Top climate scientists said Saturday that the eleventh-hour political deal hammered out at UN talks in Copenhagen falls perilously short of what is needed to stave off catastrophic global warming.
What many had hoped would be a planet-saving treaty locking major economies into strong commitments to shrink their carbon footprints came out as a three-page political accord with key numbers yet to be filled in.
"The easiest yardstick to evaluate is the two degree target," said Andrew Watson, a professor at the University of East Anglia in Britain.
"This agreement will almost certainly not be sufficient to enable that target to be met -- legally-binding tough limits in place over the next few years would be needed for that," he told AFP by email.
The Nobel-winning UN science panel warned in a benchmark 2007 report that if average temperatures increase by more than 2.0 degrees Celsius (3.6 degrees Fahrenheit) on pre-industrial levels, it could lead to runaway climate change and severe impact.
We have already travelled 0.7 C along that path.
More recent studies suggest the planet could hot up by a devastating 6.0 C (10.8 F), and that sea levels could rise by more than a metre (3.25 feet) by 2100 unless we slash CO2 concentrations in the Earth's atmosphere.
Such a hothouse scenario would create hundreds of millions of environmental refugees.
"Strictly speaking, it is a disappointment. We expected more," French climate scientist Herve Le Treut said of the new accord.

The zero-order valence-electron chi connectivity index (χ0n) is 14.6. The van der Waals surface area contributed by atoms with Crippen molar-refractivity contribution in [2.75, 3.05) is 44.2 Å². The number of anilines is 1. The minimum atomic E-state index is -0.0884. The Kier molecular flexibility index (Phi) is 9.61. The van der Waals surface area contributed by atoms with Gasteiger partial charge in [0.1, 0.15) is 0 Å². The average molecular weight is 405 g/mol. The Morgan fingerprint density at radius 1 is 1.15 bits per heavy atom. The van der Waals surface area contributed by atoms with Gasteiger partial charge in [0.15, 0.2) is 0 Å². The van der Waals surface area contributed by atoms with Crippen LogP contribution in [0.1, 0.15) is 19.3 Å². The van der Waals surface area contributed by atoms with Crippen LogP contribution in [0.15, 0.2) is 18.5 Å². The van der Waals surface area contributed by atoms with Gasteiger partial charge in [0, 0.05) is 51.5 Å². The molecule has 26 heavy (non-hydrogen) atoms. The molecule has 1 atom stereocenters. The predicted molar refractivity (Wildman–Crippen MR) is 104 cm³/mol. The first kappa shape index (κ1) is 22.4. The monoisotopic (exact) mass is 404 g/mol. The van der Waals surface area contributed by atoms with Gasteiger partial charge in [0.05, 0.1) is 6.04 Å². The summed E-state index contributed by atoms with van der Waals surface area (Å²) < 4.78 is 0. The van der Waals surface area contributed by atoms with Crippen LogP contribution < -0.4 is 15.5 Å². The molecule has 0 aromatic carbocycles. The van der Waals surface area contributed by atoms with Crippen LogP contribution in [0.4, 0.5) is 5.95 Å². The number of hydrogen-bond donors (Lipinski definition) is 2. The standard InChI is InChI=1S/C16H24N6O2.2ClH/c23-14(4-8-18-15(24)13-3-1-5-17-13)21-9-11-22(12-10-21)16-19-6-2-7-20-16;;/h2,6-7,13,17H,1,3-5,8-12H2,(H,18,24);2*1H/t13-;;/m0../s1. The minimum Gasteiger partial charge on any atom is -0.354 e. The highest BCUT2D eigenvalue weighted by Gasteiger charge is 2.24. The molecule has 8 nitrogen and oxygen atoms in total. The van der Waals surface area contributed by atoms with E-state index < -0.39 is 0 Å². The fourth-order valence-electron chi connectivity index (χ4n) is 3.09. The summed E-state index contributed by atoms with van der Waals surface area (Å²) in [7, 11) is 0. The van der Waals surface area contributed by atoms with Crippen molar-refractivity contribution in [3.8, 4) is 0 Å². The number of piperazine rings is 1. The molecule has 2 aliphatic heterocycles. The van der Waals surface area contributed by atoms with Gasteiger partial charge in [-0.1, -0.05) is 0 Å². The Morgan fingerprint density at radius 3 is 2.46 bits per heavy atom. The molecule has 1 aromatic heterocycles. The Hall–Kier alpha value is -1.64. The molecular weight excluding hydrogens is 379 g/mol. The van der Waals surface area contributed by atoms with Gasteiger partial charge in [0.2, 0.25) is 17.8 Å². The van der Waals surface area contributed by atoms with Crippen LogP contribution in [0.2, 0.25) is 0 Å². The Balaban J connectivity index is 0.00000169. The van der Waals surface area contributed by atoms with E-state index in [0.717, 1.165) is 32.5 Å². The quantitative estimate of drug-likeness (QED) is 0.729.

"What we have seen is the diverging interests of nation states and the planet."
Part of the problem is that most of the key mitigation targets have yet to be finalised.
"There is not much here to analyse. The accord doesn't have specific emissions targets for industrial countries, it doesn't have deviation from 'business as usual' goals for developing countries," said Alden Meyer of the Washington-based Union of Concerned Scientists.
"If you look at what is likely going to be listed in the annexes, you are going to be well over a 3.0 C," he told AFP. "The accord also fails to set a target for 'peak year' for global CO2 emissions, ideally around 2015.
"It is very critical that you get a peak and a decline starting soon," he added.
UN climate chief Yvo de Boer made much the same point in closing out the 13-day marathon meeting: "The opportunity to actually make it into the scientific window of opportunity is getting smaller and smaller."
The deal does contain a few silver linings, the scientists said.
"At least it may signal that there is some willingness to take action, so that we might have a hope of limiting the rise to 3.0 C - 4.0 C, and avoid the really unknown territory that lies beyond that," Watson said.
Le Treut agreed.
"It is too early to say it is a failure," he told AFP. "The scientific community had set the bar very high: halving global CO2 emissions by mid-century will be very tough."
That goal, embraced by rich nations, was dropped from early drafts of the accord due to objections from China and India, the world's number one and number three carbon emitters.
"From the evidence of the last two weeks, I would say we have a heck of a long way still to go if, as a species, we are to avoid the fate that usually afflicts populations that outgrow their resources," said Watson.
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